[MR] BBC: Famous Swords in Literature

Garth Groff and Sally Sanford mallardlodge1000 at gmail.com
Sat Apr 6 08:13:37 PDT 2019

Noble Friends,

Today BBC is offering a piece on famous swords in literature. The story
makes the point that such swords are almost as important to the stories as
the heroes that swing them. Much of the discussion is about the named
swords in GAME OF THRONES.

This is a fun piece:

Strangely, named swords seem to be fairly rare in the SCA world. Way back
in the 1970s a friend in what would become Caid had a real steel sword (for
costume purposes only) named "Crom", after Conan the Barbarian's blade.
That's the only one of which I've ever heard. I have never named any of my
own swords, but a number of my personal bows have names--the ones made of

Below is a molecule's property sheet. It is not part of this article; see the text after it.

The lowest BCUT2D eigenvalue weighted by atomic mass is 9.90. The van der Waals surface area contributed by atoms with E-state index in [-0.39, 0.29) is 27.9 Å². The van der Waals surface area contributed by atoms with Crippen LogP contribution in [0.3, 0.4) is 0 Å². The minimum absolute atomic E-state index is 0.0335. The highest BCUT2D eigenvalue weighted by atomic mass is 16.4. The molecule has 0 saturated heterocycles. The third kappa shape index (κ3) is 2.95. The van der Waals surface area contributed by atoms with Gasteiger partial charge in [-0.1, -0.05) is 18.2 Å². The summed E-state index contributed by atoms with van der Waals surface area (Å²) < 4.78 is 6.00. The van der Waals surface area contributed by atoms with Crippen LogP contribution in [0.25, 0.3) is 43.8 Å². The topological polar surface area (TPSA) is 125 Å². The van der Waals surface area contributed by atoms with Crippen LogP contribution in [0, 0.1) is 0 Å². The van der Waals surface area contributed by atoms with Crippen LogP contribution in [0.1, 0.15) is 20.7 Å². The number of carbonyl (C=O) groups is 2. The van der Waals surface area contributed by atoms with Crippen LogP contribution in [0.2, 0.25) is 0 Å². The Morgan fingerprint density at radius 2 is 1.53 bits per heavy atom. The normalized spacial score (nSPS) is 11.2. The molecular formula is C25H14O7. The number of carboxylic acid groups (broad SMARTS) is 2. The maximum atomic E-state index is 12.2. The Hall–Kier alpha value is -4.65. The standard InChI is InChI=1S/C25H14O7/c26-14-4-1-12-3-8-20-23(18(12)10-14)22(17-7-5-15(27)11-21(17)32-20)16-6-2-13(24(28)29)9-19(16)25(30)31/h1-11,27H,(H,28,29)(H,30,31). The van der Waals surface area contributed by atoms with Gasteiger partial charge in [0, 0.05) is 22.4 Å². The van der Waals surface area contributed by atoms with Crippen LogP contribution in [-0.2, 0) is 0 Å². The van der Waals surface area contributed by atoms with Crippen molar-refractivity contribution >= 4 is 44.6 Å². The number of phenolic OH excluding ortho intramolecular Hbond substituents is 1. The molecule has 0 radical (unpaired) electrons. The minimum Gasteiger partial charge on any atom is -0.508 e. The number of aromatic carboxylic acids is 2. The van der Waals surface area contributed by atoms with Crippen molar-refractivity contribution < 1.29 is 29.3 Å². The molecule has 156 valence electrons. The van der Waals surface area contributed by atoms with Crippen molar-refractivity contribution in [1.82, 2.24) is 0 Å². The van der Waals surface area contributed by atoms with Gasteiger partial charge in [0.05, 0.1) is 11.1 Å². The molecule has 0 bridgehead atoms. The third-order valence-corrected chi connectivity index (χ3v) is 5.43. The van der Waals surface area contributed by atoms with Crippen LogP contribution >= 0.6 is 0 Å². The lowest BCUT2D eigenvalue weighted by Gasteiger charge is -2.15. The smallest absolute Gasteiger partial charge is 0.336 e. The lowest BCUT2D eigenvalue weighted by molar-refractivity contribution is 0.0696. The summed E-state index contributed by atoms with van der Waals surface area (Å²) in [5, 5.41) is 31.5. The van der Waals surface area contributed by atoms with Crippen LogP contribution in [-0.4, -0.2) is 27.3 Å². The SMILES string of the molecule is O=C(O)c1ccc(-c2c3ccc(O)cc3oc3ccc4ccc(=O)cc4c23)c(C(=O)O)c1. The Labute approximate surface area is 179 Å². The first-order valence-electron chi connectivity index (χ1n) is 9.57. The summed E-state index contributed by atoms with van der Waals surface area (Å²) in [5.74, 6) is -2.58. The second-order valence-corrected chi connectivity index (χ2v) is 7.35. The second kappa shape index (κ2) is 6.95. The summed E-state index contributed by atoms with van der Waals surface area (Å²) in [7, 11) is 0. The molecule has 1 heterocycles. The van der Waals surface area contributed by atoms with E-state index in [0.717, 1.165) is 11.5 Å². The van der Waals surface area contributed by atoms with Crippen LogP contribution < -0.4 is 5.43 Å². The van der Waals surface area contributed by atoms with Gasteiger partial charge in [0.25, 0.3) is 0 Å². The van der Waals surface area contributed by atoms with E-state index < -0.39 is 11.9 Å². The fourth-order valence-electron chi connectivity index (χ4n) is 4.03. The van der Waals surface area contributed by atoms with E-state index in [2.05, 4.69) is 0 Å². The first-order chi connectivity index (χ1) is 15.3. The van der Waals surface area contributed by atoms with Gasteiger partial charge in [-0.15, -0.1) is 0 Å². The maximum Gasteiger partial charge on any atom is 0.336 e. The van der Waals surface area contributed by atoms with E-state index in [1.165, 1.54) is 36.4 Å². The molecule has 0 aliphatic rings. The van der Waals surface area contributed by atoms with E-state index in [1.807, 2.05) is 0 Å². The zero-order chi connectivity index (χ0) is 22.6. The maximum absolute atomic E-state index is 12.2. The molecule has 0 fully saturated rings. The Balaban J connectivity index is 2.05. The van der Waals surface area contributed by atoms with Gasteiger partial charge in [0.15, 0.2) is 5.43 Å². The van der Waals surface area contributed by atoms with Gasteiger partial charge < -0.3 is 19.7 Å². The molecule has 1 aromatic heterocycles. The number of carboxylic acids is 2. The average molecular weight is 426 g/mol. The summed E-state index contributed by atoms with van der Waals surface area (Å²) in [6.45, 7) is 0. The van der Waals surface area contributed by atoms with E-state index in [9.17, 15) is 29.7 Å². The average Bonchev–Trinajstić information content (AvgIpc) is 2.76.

fiberglass and wood have macho names like "Lord or the Firth" and "Monarch
of Cardross", while the all-wood period bows all have feminine names such
as "Lady of Kilmahew" and "Queen of Strathclyde". All Scottish, of course.

Maybe the scarcity of named weapons in the SCA is because this really
wasn't common in the real medieval world. Swords tended to get boring names
like "The Sword of El Cid" or "The Sword of William Wallace" (a real blade
displayed in Scotland, but the ownership is fake).

Yours Aye,

Mungo Napier, Laird of Mallard Lodge  🦆

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